Use of trade names and commercial sources is for identification only and does not imply endorsement by the U.S. Department of Health and Human Services.

References to non-CDC sites on the Internet are provided as a service to MMWR readers and do not constitute or imply endorsement of these organizations or their programs by CDC or the U.S. Department of Health and Human Services. CDC is not responsible for the content of pages found at these sites. URL addresses listed in MMWR were current as of the date of publication.


All MMWR HTML versions of articles are electronic conversions from typeset documents. This conversion might result in character translation or format errors in the HTML version. Users are referred to the electronic PDF version (http://www.cdc.gov/mmwr) and/or the original MMWR paper copy for printable versions of official text, figures, and tables. An original paper copy of this issue can be obtained from the Superintendent of Documents, U.S. Government Printing Office (GPO), Washington, DC 20402-9371; telephone: (202) 512-1800. Contact GPO for current prices.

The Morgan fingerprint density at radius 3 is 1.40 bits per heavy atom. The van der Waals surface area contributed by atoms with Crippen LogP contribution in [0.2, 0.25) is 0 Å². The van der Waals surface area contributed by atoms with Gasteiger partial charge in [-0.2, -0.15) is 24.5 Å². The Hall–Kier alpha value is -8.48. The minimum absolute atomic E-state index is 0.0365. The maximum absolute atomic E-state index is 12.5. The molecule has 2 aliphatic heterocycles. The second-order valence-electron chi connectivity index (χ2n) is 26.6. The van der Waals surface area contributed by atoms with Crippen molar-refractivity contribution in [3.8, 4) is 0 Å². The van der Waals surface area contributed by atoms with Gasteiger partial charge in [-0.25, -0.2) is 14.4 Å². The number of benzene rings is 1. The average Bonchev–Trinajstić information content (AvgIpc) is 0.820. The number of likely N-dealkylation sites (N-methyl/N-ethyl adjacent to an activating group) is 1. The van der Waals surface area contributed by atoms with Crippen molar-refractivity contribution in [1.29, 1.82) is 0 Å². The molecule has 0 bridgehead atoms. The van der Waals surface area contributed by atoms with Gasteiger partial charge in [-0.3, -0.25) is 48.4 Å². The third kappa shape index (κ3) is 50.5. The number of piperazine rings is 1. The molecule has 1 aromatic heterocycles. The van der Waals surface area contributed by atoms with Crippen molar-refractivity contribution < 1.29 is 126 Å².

**Questions or messages regarding errors in formatting should be addressed to mmwrq@cdc.gov.

 
USA.gov: The U.S. Government's Official Web PortalDepartment of Health and Human Services
Centers for Disease Control and Prevention   1600 Clifton Rd. Atlanta, GA 30333, USA
800-CDC-INFO (800-232-4636) TTY: (888) 232-6348 - Contact CDC–INFO
A-Z Index
  1. A
  2. B
  3. C
  4. D
  5. E
  6. F
  7. G
  8. H
  9. I
  10. J
  11. K
  12. L
  13. M
  14. N
  15. O
  16. P
  17. Q
  18. R
  19. S
  20. T
  21. U
  22. V
  23. W
  24. X
  25. Y
  26. Z
  27. #